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An unambiguous grammar has same leftmost and rightmost derivation

Please provide an example to show this.
asked in Compiler Design by Junior (581 points)   | 99 views

1 Answer

+1 vote

From Wikipedia:

An ambiguous grammar is a context-free grammar for which there exists a string that can have more than one leftmost derivation, while an unambiguous grammar is a context-free grammar for which every valid string has a unique leftmost derivation.

For a grammar to be unambiguous, they should generate same parse trees, which is only possible if there is unique LMD (and unique RMD) but it's not necessary for LMD and RMD to be same.

So your conclusion that LMD and RMD have to be same for a grammar to be unambiguous, is incorrect.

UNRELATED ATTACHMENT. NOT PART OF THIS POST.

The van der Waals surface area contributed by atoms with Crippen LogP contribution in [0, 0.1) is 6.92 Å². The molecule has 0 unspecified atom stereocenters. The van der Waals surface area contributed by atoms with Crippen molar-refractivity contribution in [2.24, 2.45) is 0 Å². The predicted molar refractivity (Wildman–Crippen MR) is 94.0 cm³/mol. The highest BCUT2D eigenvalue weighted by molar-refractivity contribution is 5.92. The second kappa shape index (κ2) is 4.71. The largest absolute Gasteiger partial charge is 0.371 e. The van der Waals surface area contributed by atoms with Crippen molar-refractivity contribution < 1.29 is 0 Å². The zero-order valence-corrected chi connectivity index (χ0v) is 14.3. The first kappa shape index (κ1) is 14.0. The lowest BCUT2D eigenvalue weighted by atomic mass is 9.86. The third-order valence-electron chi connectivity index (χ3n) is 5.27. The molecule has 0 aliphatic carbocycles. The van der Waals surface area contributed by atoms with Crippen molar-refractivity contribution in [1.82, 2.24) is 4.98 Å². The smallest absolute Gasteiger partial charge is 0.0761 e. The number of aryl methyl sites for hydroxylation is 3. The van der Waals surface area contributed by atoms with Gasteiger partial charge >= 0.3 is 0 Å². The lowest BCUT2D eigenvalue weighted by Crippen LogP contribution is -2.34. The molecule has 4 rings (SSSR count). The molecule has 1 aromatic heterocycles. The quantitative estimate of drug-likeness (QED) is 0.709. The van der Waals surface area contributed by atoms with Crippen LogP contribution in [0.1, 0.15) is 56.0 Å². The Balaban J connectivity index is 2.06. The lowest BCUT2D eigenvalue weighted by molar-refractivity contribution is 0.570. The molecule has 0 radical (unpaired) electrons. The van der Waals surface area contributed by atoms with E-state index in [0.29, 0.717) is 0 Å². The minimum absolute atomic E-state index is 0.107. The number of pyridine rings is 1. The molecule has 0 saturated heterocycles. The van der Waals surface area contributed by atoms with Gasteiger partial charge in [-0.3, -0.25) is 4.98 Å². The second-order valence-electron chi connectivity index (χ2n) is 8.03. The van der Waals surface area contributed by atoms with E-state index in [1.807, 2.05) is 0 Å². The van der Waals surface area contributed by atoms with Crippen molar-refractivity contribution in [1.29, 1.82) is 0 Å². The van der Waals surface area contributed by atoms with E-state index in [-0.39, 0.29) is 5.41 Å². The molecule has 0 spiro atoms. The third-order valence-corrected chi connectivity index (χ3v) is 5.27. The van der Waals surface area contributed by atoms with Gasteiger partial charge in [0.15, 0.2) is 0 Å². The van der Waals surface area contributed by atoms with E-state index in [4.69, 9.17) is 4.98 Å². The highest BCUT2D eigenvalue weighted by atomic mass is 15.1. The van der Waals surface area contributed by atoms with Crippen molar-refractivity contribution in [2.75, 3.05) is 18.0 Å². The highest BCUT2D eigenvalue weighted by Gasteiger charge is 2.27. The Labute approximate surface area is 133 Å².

Consider the grammar:

S→AS|a

A→a

Now string "aa" can have different LMD and RMD:

RMD: S→AS→Aa→aa

LMD: S→AS→aS→aa

But they generate the same parse tree (because the generation of any string has a unique LMD and a unique RMD). So the language is unambiguous.

 

Now consider the following grammar:

S→SS|a

Now string "aaa" has two LMD derivations:

LMD1: S -> SS -> SSS -> aSS -> aaS -> aaa

LMD2: S -> SS -> aS -> aSS -> aaS -> aaa

So there will be two different parse trees, which you can confirm by drawing and hence the compiler will get confused which parse tree to follow in order to generate the string. So this grammar is ambiguous.

Notice that both grammars generate the same language.

answered by Loyal (3.3k points)  
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